• In a further and highly preferred embodiment of the invention, the inner layer [0059] 22 is made by itself first, via a slip casting technique. In this embodiment, the inner layer 22 is slip cast in the appropriate configuration for the desired manifold; i.e. having the appropriate piping configuration, number and placement of runners, etc. Slip casting techniques are very well known in the art and will not be described further here, except to describe the preferred slip casting composition and the resultant inner layer. The preferred slip casting composition, also called “slip”, is a fused silica-based slip composition, composed of at least 95, preferably 99, most preferably 100, weight percent colloidal particles and no more than 5, preferably 1, weight percent fibers. Most preferably, the slip composition contains no or substantially no fibers. This is because the presence of fibers tends to lower the porosity of the slip casting mold as the fibers aggregate and become concentrated adjacent the mold wall. The low amount of fibers in the slip composition does not present a problem for this embodiment because it is desired the inner layer 22 be as smooth as possible, and smoothness is better achieved with colloidal particles that can be tightly packed than with fibers which cannot be as tightly packed. A suitable fused silica slip composition is available from Industrial Ceramic Products, Marysville, Ohio. Fused silica has an amorphous structure which causes it to have a very low thermal expansion coefficient. The resulting slip cast inner layer 22 is composed of a major amount of fused silica, made largely from colloidal fused silica particles, preferably at least 60, preferably 70, preferably 80, preferably 90, preferably 95, preferably 99, weight percent fused silica particles, and has a very low expansion coefficient making it extremely resistant to cracking from thermal cycling of the manifold across relatively large temperature ranges. The slip cast inner layer 22 according to this embodiment, once fired, has been found by the inventors herein to be highly resistant to thermal shock and dimensional changes from thermal cycling at elevated temperatures (see Example 2 below), and to high velocity gases. Preferably, the inner layer 22 made from fused silica (or other amorphous material) as described is highly resistant to thermal shock from thermal cycling of the manifold between ambient temperature and 500, preferably 600, preferably 700, preferably 800, preferably 900, preferably 1000, degrees Celsius. Alternative slip compositions can include cordierite and/or aluminotitanate ceramics.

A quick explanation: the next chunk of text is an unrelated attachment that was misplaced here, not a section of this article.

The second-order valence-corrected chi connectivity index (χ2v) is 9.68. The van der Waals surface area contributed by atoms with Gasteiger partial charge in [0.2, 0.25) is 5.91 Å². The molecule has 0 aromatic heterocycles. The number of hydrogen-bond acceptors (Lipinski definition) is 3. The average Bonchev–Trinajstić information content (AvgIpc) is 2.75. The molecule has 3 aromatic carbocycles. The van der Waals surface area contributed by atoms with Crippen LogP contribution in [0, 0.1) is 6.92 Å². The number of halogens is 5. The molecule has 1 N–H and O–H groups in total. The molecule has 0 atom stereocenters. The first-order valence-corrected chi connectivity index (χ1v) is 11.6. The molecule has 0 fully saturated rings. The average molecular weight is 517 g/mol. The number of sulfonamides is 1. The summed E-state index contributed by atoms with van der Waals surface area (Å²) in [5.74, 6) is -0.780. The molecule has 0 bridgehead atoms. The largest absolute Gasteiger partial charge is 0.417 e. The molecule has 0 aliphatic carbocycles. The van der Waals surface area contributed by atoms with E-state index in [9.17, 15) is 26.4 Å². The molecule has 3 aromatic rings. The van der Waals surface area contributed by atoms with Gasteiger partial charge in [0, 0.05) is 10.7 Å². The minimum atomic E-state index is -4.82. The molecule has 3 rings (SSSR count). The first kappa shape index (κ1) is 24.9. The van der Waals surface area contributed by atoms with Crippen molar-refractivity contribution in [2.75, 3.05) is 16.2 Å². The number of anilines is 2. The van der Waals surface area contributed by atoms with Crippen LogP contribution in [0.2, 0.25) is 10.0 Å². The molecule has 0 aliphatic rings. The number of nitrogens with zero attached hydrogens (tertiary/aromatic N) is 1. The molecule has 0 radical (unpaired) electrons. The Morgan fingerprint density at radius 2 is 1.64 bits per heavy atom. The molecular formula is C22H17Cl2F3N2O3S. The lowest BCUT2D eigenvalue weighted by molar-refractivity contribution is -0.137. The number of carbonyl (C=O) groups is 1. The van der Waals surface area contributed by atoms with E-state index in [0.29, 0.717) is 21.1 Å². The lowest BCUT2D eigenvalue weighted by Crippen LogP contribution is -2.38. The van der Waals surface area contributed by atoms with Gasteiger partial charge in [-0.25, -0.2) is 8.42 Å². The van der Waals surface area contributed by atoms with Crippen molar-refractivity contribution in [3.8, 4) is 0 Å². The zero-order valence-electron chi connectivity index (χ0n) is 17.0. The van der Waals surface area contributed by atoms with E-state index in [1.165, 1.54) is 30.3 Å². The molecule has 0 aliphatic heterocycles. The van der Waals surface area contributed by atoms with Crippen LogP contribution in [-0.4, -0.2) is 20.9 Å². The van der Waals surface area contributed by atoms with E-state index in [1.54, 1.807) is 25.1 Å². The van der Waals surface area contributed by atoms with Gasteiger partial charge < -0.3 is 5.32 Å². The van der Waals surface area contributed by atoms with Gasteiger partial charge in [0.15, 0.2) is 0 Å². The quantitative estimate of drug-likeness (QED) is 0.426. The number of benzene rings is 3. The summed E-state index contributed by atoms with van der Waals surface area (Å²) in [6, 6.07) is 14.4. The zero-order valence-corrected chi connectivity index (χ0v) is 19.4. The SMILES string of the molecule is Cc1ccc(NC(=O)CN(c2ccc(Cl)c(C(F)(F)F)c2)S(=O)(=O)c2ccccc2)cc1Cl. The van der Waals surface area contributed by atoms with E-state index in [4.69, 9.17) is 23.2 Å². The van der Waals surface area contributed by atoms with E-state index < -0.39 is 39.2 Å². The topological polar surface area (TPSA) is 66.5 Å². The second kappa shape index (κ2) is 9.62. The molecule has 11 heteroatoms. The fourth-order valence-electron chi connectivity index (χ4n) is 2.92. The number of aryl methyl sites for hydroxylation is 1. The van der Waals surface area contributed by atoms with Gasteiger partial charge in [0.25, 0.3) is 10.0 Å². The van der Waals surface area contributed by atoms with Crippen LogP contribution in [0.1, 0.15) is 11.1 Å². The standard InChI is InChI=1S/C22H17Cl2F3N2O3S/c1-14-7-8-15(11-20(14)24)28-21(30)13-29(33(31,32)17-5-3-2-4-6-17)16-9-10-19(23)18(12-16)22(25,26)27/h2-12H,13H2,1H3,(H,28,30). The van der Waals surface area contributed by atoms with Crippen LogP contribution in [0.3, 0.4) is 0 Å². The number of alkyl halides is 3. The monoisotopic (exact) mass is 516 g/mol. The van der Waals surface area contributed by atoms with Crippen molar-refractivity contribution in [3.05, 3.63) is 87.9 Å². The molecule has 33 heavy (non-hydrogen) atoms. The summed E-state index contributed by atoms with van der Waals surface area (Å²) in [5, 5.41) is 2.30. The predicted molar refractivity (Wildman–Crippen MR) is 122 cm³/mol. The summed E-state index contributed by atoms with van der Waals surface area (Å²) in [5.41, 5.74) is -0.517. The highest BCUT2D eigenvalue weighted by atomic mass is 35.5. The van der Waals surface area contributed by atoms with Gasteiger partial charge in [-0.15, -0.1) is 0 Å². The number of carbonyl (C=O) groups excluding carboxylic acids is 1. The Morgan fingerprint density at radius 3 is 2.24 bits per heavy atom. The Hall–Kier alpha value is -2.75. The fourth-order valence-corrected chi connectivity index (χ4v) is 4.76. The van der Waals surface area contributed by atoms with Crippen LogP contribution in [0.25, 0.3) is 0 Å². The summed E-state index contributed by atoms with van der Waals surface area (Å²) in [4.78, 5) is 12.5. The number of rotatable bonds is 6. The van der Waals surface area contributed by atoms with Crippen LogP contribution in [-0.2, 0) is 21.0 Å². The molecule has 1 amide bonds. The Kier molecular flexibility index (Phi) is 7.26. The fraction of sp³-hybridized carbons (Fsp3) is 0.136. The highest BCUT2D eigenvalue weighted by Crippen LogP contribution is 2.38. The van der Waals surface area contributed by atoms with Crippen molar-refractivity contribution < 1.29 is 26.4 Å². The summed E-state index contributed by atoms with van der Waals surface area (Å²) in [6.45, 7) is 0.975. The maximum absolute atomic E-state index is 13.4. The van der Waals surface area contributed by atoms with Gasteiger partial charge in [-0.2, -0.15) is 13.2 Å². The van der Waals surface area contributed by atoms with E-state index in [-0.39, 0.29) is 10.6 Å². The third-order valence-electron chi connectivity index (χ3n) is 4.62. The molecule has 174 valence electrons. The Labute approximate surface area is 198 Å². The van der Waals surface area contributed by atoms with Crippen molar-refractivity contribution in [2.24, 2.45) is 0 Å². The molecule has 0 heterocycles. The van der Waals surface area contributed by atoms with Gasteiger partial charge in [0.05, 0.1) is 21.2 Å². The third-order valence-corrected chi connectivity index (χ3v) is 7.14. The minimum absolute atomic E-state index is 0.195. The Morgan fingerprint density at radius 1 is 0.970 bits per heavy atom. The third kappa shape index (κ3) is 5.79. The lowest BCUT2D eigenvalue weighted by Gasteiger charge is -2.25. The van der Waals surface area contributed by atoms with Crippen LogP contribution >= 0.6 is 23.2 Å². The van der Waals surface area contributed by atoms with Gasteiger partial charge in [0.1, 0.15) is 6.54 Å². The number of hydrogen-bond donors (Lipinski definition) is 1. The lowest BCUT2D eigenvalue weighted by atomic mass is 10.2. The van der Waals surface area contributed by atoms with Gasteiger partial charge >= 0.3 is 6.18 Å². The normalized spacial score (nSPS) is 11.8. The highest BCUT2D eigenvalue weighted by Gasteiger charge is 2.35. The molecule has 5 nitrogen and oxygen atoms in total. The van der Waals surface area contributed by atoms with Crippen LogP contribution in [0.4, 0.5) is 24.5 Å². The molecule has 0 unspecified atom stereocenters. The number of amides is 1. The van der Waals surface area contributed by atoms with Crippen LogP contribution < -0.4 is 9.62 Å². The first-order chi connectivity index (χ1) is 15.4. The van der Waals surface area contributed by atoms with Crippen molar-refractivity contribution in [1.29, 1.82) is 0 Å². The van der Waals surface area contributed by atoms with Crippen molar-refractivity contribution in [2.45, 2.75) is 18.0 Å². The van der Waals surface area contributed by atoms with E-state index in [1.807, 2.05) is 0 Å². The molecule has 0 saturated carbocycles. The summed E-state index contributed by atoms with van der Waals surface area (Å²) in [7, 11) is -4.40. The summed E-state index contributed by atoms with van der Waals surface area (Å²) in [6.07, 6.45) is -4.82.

• Once the slip cast inner layer [0060] 22 has been formed and fired (preferably at about 1000° C.), it can be coated with a ceramic filler/fiber material composition for the ceramic insulation layer 24 and then refired (preferably at about 900° C.) to form the finished insulation layer 24 over the inner layer 22. This composite then can be used as the core member in a sand mold leaving a gap between the mold inner surface and the composite outer surface to accommodate a metallic layer, wherein molten metal is poured into the gap and allowed to cool to form the metallic outer layer 28. Otherwise, the composite can be used to prepare the manifold 10 substantially according to the other methods already described, in terms of applying the strain isolation layer 26 and outer structural layer 28.